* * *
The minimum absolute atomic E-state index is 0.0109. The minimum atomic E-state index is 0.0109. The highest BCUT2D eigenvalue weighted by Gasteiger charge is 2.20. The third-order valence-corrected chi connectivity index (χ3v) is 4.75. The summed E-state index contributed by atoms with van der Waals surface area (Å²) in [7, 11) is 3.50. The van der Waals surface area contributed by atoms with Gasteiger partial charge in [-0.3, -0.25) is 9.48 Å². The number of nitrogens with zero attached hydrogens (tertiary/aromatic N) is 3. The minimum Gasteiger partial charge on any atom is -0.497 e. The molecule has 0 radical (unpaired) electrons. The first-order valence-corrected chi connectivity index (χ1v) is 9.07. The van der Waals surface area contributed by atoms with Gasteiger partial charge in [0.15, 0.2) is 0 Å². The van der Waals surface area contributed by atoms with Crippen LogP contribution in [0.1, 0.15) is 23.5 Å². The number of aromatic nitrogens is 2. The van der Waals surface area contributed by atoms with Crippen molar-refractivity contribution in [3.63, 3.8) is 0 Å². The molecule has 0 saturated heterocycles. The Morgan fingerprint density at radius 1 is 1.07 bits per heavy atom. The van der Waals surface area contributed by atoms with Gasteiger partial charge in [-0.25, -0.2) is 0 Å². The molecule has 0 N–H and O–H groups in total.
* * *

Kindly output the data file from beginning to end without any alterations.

The minimum absolute atomic E-state index is 0.0109. The minimum atomic E-state index is 0.0109. The highest BCUT2D eigenvalue weighted by Gasteiger charge is 2.20. The third-order valence-corrected chi connectivity index (χ3v) is 4.75. The summed E-state index contributed by atoms with van der Waals surface area (Å²) in [7, 11) is 3.50. The van der Waals surface area contributed by atoms with Gasteiger partial charge in [-0.3, -0.25) is 9.48 Å². The number of nitrogens with zero attached hydrogens (tertiary/aromatic N) is 3. The minimum Gasteiger partial charge on any atom is -0.497 e. The molecule has 0 radical (unpaired) electrons. The first-order valence-corrected chi connectivity index (χ1v) is 9.07. The van der Waals surface area contributed by atoms with Gasteiger partial charge in [0.15, 0.2) is 0 Å². The van der Waals surface area contributed by atoms with Crippen LogP contribution in [0.1, 0.15) is 23.5 Å². The number of aromatic nitrogens is 2. The van der Waals surface area contributed by atoms with Crippen molar-refractivity contribution in [3.63, 3.8) is 0 Å². The molecule has 0 saturated heterocycles. The Morgan fingerprint density at radius 1 is 1.07 bits per heavy atom. The van der Waals surface area contributed by atoms with Gasteiger partial charge in [-0.25, -0.2) is 0 Å². The molecule has 0 N–H and O–H groups in total.